Spiritual Survival In a Consumer Age


By Terry Mattingly



June 8, 2002


It was a logical question for the Dalai Lama to ask, but it caught his Jewish visitors off guard.

The question - "Can you tell me the secret of Jewish spiritual survival in exile?" - is one Rodger Kamenetz has pondered for a decade. "Notice that the Dalai Lama asked about spiritual survival, not cultural survival," said Kamenetz, author of "The Jew in the Lotus: A Poet's Rediscovery of Jewish Identity in Buddhist India" (HarperSanFrancisco). "What he was really asking was, 'How do you survive spiritually until you can return to your homeland?'"

This is a haunting question for Jews in an age when so few actively practice their faith, Kamenetz said during a prayer seminar in Florida for the Palm Beach Fellowship of Christians and Jews. The question of spiritual survival, however, should haunt all believers.

Although such threats as terrorism and persecution are real, Kamenetz warned that ancient religious traditions are being buried in commercialism and entertainment, with faith becoming a "consumer good" rather than a way of life.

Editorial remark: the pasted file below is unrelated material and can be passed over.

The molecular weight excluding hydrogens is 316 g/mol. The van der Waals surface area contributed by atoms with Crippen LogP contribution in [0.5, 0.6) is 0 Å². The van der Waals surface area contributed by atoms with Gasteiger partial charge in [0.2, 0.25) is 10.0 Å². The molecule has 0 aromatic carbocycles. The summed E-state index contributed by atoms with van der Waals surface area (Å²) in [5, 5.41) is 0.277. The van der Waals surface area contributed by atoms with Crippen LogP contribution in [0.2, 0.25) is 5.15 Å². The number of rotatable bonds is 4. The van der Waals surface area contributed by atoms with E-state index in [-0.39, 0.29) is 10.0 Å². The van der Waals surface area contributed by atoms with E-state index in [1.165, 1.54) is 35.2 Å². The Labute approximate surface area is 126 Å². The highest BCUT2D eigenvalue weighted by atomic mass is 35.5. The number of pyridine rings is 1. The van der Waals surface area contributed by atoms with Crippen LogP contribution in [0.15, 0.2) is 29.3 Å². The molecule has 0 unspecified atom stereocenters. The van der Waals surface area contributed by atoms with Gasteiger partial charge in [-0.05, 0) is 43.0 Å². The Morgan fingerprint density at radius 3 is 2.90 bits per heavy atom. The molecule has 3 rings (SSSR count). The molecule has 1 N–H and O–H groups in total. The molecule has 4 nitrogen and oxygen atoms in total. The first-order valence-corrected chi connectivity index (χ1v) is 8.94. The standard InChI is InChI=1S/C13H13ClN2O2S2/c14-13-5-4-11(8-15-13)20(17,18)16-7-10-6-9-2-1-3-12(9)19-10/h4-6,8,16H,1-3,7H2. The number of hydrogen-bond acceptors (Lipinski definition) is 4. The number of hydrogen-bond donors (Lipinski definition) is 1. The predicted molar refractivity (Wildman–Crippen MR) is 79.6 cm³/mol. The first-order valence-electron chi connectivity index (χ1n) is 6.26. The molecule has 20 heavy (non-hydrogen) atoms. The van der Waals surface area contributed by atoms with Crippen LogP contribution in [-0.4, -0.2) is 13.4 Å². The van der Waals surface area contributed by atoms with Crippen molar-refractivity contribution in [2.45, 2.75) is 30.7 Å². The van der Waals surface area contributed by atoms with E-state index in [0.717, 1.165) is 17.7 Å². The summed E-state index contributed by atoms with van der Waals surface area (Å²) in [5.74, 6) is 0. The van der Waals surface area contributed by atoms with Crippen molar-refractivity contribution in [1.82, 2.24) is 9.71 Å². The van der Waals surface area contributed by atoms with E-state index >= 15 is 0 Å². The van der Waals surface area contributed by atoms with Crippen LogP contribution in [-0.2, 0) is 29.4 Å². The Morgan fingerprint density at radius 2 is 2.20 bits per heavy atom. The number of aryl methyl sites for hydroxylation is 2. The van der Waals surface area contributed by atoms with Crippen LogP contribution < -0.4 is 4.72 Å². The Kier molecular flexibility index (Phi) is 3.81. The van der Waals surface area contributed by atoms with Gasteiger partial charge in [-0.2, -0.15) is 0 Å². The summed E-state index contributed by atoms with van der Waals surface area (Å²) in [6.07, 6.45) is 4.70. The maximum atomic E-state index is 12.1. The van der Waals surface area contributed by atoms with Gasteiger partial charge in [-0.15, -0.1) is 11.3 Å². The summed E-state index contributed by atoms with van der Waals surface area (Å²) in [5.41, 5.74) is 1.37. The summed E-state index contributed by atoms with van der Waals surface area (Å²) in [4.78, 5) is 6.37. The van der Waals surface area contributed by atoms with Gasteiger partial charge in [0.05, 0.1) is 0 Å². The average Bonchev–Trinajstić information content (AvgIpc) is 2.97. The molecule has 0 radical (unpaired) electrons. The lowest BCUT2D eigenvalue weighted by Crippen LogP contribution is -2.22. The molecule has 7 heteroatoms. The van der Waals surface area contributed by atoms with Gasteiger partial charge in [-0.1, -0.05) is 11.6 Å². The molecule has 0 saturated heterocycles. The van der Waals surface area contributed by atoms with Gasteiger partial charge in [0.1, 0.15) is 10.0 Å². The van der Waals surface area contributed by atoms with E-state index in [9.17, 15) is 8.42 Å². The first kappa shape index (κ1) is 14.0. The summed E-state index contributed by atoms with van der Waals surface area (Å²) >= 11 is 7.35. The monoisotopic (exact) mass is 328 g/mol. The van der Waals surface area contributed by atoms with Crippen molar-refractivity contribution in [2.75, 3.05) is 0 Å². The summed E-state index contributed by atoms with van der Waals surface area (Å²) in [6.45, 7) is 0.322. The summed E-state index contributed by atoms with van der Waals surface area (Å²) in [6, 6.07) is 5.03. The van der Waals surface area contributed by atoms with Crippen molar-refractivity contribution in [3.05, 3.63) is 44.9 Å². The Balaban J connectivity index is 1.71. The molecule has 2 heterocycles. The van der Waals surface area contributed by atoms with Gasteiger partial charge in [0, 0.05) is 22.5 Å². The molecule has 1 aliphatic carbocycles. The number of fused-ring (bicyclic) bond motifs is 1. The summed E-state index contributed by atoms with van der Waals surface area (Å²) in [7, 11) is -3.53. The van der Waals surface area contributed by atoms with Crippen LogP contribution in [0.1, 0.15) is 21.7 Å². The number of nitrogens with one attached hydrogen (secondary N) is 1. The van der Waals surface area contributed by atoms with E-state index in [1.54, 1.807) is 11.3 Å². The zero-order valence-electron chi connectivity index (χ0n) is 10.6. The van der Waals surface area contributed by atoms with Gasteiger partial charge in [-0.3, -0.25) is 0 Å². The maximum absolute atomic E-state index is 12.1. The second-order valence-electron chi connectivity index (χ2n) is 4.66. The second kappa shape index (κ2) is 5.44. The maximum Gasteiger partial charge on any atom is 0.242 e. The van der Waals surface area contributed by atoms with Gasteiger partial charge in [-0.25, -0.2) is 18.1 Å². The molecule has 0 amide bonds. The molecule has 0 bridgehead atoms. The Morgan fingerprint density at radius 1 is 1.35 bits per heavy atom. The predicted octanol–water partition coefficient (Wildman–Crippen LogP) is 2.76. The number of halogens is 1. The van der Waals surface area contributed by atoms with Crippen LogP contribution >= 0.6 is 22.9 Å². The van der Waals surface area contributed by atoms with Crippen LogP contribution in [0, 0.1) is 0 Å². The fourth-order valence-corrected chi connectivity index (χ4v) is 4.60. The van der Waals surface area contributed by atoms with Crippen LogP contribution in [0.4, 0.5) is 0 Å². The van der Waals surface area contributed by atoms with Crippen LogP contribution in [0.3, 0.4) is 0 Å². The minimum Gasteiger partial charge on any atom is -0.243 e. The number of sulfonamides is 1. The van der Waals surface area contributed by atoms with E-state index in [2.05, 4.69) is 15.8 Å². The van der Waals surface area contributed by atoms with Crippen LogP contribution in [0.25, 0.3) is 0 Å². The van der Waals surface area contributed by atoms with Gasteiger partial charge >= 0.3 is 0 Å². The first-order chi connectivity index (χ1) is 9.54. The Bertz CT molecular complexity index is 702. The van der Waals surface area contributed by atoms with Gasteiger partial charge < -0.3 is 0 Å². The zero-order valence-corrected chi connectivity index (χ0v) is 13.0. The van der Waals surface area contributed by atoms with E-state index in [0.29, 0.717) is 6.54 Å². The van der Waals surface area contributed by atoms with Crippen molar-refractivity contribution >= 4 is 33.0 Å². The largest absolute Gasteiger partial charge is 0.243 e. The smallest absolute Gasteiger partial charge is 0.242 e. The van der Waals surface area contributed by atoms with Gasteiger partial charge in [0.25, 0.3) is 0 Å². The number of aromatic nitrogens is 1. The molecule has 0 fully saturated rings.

The worship, prayer and ethical traditions at the heart of Judaism, Buddhism, Christianity and Islam should be added to a spiritual "endangered species" list, he said.

"All of the world's great religions provide profound challenges to the unexamined life," wrote Boston University religion professor Stephen Prothero at Salon.com. "At their best, they offer devastating diagnoses of human sickness and radical remedies for it. They demand crazy things - that we love our enemies, that we deny ourselves. At their best, religions are difficult, confusing and mysterious."

The fad that has been called Baby Boomer Buddhism is "all too often shallow and small," he said. "It soothes rather than upsets, smoothing out the palpable friction between Buddhist practice and the banalities of contemporary American life."

Many spiritual bookstores sell rocks inscribed "What Would Buddha Do?" and some seekers may find Buddhism attractive because they see it as a form of spirituality without the dogma or rituals they were required to learn as children.

"Let's face it," Kamenetz said, "one of the reasons Buddhism has become so popular, with so many Americans, so fast, is that people have stripped away all of the rules and the precepts and the work that has to do with how you are supposed to live your life. In doing so, they have stripped Buddhism of its ethical content. You are left with a religion that makes very few demands of you. Is that Buddhism?"

Will Buddhists be able to survive spiritually here? "It may take 300 years for a true Buddhism to come to America," he said. "In the meantime, you're going to continue to see all of these hybrid forms. People are taking pieces of this faith and combining it with pieces of that faith. This is all so, so American."